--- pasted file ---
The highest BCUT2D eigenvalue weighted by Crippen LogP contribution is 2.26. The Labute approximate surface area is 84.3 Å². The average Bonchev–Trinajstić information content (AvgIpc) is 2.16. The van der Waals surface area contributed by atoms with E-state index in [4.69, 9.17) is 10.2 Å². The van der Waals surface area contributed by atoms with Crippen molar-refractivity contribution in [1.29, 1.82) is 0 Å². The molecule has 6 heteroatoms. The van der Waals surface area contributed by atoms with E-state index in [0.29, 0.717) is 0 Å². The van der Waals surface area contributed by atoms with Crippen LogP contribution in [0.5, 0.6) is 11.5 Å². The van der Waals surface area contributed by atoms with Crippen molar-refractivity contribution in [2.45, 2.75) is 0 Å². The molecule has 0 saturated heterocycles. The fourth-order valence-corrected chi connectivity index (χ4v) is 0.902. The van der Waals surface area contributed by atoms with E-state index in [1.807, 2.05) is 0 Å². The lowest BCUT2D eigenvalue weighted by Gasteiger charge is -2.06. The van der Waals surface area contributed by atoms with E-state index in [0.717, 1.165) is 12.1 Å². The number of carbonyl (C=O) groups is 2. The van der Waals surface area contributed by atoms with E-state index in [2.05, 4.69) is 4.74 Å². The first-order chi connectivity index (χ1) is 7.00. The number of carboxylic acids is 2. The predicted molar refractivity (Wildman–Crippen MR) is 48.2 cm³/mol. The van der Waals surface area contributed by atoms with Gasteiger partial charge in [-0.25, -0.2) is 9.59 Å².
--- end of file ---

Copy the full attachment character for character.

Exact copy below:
The highest BCUT2D eigenvalue weighted by Crippen LogP contribution is 2.26. The Labute approximate surface area is 84.3 Å². The average Bonchev–Trinajstić information content (AvgIpc) is 2.16. The van der Waals surface area contributed by atoms with E-state index in [4.69, 9.17) is 10.2 Å². The van der Waals surface area contributed by atoms with Crippen molar-refractivity contribution in [1.29, 1.82) is 0 Å². The molecule has 6 heteroatoms. The van der Waals surface area contributed by atoms with E-state index in [0.29, 0.717) is 0 Å². The van der Waals surface area contributed by atoms with Crippen LogP contribution in [0.5, 0.6) is 11.5 Å². The van der Waals surface area contributed by atoms with Crippen molar-refractivity contribution in [2.45, 2.75) is 0 Å². The molecule has 0 saturated heterocycles. The fourth-order valence-corrected chi connectivity index (χ4v) is 0.902. The van der Waals surface area contributed by atoms with E-state index in [1.807, 2.05) is 0 Å². The lowest BCUT2D eigenvalue weighted by Gasteiger charge is -2.06. The van der Waals surface area contributed by atoms with E-state index in [0.717, 1.165) is 12.1 Å². The number of carbonyl (C=O) groups is 2. The van der Waals surface area contributed by atoms with E-state index in [2.05, 4.69) is 4.74 Å². The first-order chi connectivity index (χ1) is 7.00. The number of carboxylic acids is 2. The predicted molar refractivity (Wildman–Crippen MR) is 48.2 cm³/mol. The van der Waals surface area contributed by atoms with Gasteiger partial charge in [-0.25, -0.2) is 9.59 Å².